Anecdotally I observe that organisations that have outstanding pre-starts also have outstanding sustainable performance.
To last the distance organisations need to break the primary objective into much smaller specific sub-components with specific identified focus.
2. Plan Your Pushes (and Limit the Number)
Almost every crew would have a well-developed race-plan, which would not only articulate the specific focus points for each set of strokes, but also identify the timing for a 10 to 15 stroke push.
A ‘push’ is essentially a set of strokes where the crew lift their intensity (usually by 10% or so) and stroke rate. The lift is unsustainable over 2000m, but can be used to create points in the race that create mental stepping blocks as well as put the opposition crews under pressure.
One of the biggest mistakes rowing crews can make is calling for push after push after push. Ultimately the unsustainable additional effort causes an earlier than planned increased experience of fatigue resulting in a significant decrease in power output, which then usually leads to dropping off the pace.
The key to successful pushes is being highly disciplined about the implementation of a push, which includes a 100% absolute commitment for each crew member to input as required, as well as sticking specifically to the agreed timing and number of pushes.
Ideally the intention of the ‘push’ is to have a significant impact on the race and on boat speed. Don’t overuse pushes and don’t waste a push.
Lessons for Business (Plan your Pushes)
- Be very careful about asking your people to do ‘more’; and if you do ask your people to do ‘more’ then it needs to be planned
- Limit the number of times you ask your people to do ‘more’
- Specify exactly what is expected when asked to deliver ‘more’
- Build capability to deliver sustainable high quality rather than using a ‘push’ to deliver higher quality
To last the distance leaders need to anticipate and plan as much as possible for times when people need to do more, and then be very specific about the time, quality, and effort required.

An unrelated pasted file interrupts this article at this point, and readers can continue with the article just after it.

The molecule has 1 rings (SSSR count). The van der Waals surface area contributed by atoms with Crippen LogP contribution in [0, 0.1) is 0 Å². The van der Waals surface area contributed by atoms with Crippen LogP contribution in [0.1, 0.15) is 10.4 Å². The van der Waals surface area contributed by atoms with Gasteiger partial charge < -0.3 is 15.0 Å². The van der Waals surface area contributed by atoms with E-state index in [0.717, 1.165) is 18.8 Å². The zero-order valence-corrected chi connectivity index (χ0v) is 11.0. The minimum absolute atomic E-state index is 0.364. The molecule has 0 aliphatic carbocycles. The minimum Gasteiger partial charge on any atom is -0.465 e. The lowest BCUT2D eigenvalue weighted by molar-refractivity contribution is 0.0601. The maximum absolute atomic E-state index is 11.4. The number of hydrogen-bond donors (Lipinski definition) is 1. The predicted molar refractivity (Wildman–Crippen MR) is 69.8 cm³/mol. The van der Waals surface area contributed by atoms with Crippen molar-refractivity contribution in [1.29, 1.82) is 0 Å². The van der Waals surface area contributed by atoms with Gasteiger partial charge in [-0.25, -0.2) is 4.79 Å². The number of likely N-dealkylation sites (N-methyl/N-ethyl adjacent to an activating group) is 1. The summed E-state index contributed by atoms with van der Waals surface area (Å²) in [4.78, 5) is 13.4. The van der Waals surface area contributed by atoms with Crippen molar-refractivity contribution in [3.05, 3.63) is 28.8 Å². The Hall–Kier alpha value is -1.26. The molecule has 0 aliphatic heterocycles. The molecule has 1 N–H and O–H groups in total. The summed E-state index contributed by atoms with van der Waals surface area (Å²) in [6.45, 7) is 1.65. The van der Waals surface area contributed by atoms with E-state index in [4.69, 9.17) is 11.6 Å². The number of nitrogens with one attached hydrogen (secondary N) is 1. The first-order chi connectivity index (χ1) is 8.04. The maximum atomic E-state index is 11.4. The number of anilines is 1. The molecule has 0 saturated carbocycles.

3. Judge Effort Required by Evidence and not by how it Feels
One of the keys to success for the fastest boat over 2000m is a consistent power-output over the entire race. This is surprisingly difficult. The reason being that at the beginning of the race lactic acid levels are low, experienced pain is low, and the delivery of the required power-output feels easy, sometimes resulting in rowers working too hard too early on in the race, which ultimately leads to a significant drop in power output by the end of the race.
If a rower judges the level of effort by the way they feel, the power output would start really high and then drop significantly over the 2000m. Seasoned and experienced rowers know that they need to judge the level of effort by the actual boat speed and power output, which means that the first 1000m (120 strokes) actually feels relatively comfortable. Over the remaining 1000m the experience of pain and fatigue increases exponentially, but the actual power output should remain relatively consistent all the way through the race.
The key here is a highly disciplined and deliberate choice (decision) of effort required for every stroke set over the distance.
I hear many leaders talk about how ‘busy’ they are or the response from their team members is “I am too busy”. “I am too busy” is a feeling, a perception of workload, and not a specific measure of activity. There are times when people say they “are busy” but not actually delivering the expected outcomes.
Application to Business (Judge effort by Evidence)
- Establish daily measures or mechanisms that provide evidence of effort